Back in 2004, I got my first real paycheck from a part-time job in retail. Working five hours every Saturday for a month earned me $100. I felt rich. I felt like I could finally buy what I really wanted, so that’s what I did. Within a few days, I’d spent my entire paycheck. After a few paychecks, though, I started to wonder what I had to show for the time and energy I had exchanged.
I can’t remember what I spent the money on, but even then I started to think there had to be more to money than just earning and spending it. I thought about moments growing up when money was tight and realized it would be prudent to put money aside. I started saving around 10% of my paycheck every month, and almost 15 years later, I hit a major milestone of saving around 70% of my paycheck in July 2018.
So, why, after over a decade of religiously saving something from every paycheck, did I decide to spend nearly all of my paycheck? There are two main reasons. First, I have items that I use frequently that I hadn’t replaced in 5-10 years, such as bed sheets, bath towels, black pumps for work. Second, I needed to spend about $2,600 on my new credit card within a fixed period to qualify for a huge air mile bonus.
You may be thinking, “Surely it’s not worth spending more than you normally would just to get lots of air miles?” But after hitting some key financial milestones (like saving up a downpayment on a house, but deciding against a purchase), I decided that since I love to travel, it’d be good to build savings that help me go further with my travels, i.e. collecting air miles. I did my due diligence and picked a card without a fee, so my only requirement was the minimum spend.
Being habitually frugal, I was a bit nervous about spending my whole paycheck, but I reminded myself that since I spend at least $2,600 a year, I may as well group my purchases early on so that I could qualify for the bonus. After a few months of planning the timing of a credit card application, I committed myself to replacing a lot of items that had worn out months ago. Here’s what I learned.
Spending high. The high you get from spending money is very, very real. The high felt even more pronounced as a self-confessed savings addict. It was like eating chocolate for the first time in a year. It’s hard to tell whether I felt good because I was spending money or because I was buying something that I had wanted to replace for a long time, but either way, it helped me empathize with shopping addicts. I imagine shopping addicts feel this high with every single purchase. That’s overwhelming. I used to feel this high, which is why I used to buy more than I needed, but I know that this habit can be rewired. My regular highs now come from seeing the returns on my portfolio, and yet I can still be susceptible to how it can feel momentarily good to buy something.
Frugality is in my veins. Even though I was spending more than I was used to in a short space of time, I was still really intentional with my purchases. I used cashback sites, browsed sales sections and applied promotion codes to ensure I still got the best deal. I also answered three questions: How will this add value to my life? Will it take much time and effort to look after? Do I have space for this item? Minimalism has played a big role in how I spend my time, money and energy, so asking these kinds of questions helped me stay accountable.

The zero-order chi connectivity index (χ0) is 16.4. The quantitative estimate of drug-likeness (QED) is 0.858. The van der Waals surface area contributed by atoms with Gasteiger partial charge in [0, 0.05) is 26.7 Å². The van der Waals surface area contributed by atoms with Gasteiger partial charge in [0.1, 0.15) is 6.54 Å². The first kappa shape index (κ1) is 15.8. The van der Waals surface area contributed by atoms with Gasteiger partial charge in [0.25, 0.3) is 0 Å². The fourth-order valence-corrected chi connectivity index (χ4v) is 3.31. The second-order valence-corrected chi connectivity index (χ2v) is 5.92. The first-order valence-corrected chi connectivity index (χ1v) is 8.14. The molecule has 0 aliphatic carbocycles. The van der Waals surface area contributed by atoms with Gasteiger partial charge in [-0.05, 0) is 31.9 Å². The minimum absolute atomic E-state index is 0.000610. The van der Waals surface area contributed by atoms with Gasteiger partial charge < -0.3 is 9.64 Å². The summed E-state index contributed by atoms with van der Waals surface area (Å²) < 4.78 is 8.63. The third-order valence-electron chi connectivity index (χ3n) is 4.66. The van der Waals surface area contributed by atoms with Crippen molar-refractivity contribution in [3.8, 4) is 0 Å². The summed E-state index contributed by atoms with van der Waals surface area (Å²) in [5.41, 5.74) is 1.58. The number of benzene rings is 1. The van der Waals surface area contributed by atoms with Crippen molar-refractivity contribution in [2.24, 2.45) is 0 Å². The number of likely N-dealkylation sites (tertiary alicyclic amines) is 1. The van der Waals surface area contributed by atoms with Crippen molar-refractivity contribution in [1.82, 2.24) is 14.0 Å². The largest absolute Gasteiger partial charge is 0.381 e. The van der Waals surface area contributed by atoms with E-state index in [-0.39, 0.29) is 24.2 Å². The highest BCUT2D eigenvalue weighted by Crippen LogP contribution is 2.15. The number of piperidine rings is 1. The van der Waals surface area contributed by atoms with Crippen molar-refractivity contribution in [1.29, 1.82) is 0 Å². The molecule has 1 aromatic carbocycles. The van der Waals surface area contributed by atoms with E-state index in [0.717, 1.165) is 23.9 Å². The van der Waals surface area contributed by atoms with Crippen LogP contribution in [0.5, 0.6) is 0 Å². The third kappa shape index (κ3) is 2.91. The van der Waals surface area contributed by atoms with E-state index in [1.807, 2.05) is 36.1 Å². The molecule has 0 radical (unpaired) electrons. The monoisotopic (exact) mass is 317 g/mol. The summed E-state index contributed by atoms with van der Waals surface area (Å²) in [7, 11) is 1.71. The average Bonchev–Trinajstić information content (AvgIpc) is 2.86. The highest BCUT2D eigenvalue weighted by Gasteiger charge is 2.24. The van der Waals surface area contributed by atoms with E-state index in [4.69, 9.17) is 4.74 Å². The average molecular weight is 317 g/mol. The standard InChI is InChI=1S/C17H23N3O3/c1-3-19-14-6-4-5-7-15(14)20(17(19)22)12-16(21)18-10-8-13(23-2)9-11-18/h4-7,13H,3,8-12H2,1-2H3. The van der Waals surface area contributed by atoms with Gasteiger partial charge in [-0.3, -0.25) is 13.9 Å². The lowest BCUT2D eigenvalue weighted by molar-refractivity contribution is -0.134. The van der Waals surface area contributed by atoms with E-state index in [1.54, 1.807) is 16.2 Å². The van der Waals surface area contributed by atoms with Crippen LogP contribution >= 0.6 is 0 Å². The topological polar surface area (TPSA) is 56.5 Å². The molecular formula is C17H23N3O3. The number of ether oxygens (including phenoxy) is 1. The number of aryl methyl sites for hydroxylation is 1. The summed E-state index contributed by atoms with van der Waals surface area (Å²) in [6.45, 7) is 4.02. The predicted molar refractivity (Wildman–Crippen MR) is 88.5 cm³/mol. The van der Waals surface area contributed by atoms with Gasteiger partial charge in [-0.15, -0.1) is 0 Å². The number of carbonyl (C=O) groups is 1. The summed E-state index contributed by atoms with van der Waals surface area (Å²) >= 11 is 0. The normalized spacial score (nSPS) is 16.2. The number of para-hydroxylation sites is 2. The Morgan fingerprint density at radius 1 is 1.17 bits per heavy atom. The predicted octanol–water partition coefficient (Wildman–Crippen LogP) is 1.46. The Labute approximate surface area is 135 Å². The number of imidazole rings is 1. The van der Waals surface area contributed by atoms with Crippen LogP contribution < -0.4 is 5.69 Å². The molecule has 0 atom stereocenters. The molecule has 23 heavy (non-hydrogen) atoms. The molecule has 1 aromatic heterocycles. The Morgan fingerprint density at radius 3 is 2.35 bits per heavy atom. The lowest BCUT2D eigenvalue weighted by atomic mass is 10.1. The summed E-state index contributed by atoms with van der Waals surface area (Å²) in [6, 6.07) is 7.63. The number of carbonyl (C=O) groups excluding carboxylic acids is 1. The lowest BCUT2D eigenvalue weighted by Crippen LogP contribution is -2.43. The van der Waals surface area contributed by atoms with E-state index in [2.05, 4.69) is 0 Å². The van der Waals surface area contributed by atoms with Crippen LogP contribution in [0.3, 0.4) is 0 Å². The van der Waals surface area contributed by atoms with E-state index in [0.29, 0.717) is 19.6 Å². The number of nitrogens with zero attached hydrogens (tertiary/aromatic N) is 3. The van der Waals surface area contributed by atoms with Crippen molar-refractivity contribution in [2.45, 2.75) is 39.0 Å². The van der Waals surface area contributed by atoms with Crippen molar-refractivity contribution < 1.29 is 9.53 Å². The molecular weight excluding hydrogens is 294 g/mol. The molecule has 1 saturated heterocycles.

Guilt. The joy of spending is always coupled with a healthy dose of guilt. Not long after the high of purchasing something and then opening up the package, I felt guilty. Look at all of this packaging. What about the gas the company used to deliver this to me? Did I really need this right now? Shopping responsibly is a big part of my ethos. We all need to consume items and services, but being in the first world means that what we define as necessary is questionable.
Time and energy. Shopping and spending money takes up a lot of time. I’ve spent years disconnecting myself from the consumerism that we’re bombarded with on a daily basis. One of my worries about this experiment was whether I’d undo all the work I’d done mentally to disconnect spending money with improving my self-esteem. Thankfully, a month on, I’ve managed to spend very little, and I don’t miss my month of “spending big.”
Social spend is a good investment. I spent more time with my friends eating out. I was breaking one of my own rules to cook and host at someone’s house, but it felt good not to worry about whether my apartment was presentable or trying to stay on top of the washing up so we didn’t run out of crockery after each course. I also live in one of the best foodie places in the world, so it felt good to try out some new restaurants.
My greatest takeaway
This isn’t an article to encourage you to live paycheck to paycheck, but rather an attempt to highlight some of the issues that we encounter when trying to break out of this vicious cycle. There are situations that we can find ourselves in where we have little choice to live in any other way, but for many reading this site, this isn’t the case.
So, what’s this experiment taught me? The first step of breaking out of living paycheck to paycheck is by checking our emotions when we spend money. By anticipating how we feel and acknowledging that the high of buying something rarely lasts before being replaced with guilt, we can better prepare ourselves emotionally when we get our next paycheck.
Maureen writes on personal finance for millennials. In 2017, she released her first book: Your Money, Your 20s. Since releasing her book, she has written several online courses on money management and investing. She is a big fan of index funds and started investing in the stock market aged 22. Since then she has invested in peer-to-peer lending, renewable energy, and crowdcube businesses. You can read more of her work at The Life-Life Balance.
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